<IT WORLD> Building a backyard black hole
By Martin J Young
HUA HIN, Thailand - The European Organization for Nuclear Research, more
commonly known as CERN, had the attention of the global scientific community
this week as it turned the switch on its latest experiment - breathtaking in
its scope and, say some, the scale of risk. Months of buildup and years of
research passed a key milestone when the Swiss-based laboratory finally started
tests on its controversial Large Hadron Collider, a 27-kilometer circumference
proton accelerator, the Big Daddy of all such machinery.
Scientists from astrophysicists and study-at-home tech buffs have been eagerly
awaiting, some dreading, the initiation of a series of experiments that will go
where no man has gone before. The largest machine in the world will be
accelerating counter-rotating beams of protons to within a fraction of the
speed of light, then
smashing them together head-on at 600 million times per second.
The second successful test of the beams synchronization systems, which will
allow the multinational LHC operations team to inject the first beam into the
accelerator ring, was conducted this week. Both the counter-clockwise and
clockwise tests are part of preparations to ready the LHC for the eventual
acceleration and collision of two beams. The unprecedented event is foreseen to
take place by end of the year.
When a bundle of approximately 10 trillion protons moving at close to 186,000
miles per second collides with another bundle the result could be somewhat
unpredictable. This is what concerns a number of scientists working in the same
field who have their own theories on the outcome of such an event.
The term black hole, which refers to an object so dense that light cannot
escape from it, has been used to describe the possible outcome of CERN's
experiment. A black hole is composed of a singularity and an event horizon -
without getting too technical, the singularity at the center is a point of
infinite space time curvature, and the event horizon is the surrounding area
where the force of gravity becomes so strong that even light is pulled into it.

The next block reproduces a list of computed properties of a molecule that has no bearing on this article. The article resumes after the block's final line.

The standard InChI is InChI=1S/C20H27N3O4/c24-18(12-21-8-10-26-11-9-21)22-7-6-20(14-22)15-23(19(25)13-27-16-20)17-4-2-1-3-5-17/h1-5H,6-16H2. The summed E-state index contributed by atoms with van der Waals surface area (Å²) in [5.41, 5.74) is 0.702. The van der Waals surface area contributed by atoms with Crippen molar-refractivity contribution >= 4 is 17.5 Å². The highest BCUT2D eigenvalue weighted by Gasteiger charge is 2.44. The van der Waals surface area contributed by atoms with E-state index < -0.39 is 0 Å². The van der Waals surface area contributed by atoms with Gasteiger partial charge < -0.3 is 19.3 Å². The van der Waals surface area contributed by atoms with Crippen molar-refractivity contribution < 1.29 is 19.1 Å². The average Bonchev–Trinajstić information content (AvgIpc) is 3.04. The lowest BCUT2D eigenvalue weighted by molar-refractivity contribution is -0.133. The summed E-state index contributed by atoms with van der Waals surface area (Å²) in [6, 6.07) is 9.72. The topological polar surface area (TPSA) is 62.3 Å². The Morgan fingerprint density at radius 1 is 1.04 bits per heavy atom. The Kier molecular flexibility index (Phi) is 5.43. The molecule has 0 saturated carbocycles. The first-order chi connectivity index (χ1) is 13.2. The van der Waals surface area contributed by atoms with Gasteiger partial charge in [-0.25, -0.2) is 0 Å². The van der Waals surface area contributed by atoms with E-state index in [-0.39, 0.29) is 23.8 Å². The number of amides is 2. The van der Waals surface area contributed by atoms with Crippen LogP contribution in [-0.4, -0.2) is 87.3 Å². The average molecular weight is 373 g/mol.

Once the event horizon is passed essentially nothing can escape the pull.
Many fear that if an accident occurs during the experiment or the resultant
matter cannot be stabilized a black hole will be created and may begin to
progressively compact matter in its immediate vicinity into it. It may start
with protons but could end up with the planet.
Nobody knows what will happen, as the experiment has never been conducted
A number of concerned scientists and researchers, including Hasanuddin – author
of The Dominium, a book on the subject, have campaigned against CERN's
efforts by publishing their own related material containing their counter
theories. Hasanuddin, an astrophysicist who once tutored at CERN, compares the
experiment to biotech labs creating mutant viral strands - he claims that they
simply would not be allowed to do it.
He argues that a stronger stance is taken towards viral and similar research
because most people have a basic knowledge of viruses and the damage they
cause, whereas people have virtually no knowledge of sub-atomic matter and
black holes. The ramifications of this experiment, should it go awry, could be
far-greater reaching than a viral outbreak - nobody would escape.
The latest developments on arguably the most powerful physics experiment ever
can be read on CERN's website, and there is no doubt the organization's
scientists are pressing ahead at full speed. The first full beam run is
scheduled for September 10 - some have already dubbed it Big Bang Day.
Throughout the month they will work on stabilizing two beams in preparation for
the big collision. Providing the planet doesn't collapse in on itself, data
from the experiment will be number-crunched using a grid computing system
similar to that employed by SETI and other research institutions.
Whatever the outcome, this is something to watch. The results could
revolutionize physics as we know it ... or it could be the end of the world as
we know it!
Martin J Young is an Asia Times Online correspondent based in Thailand.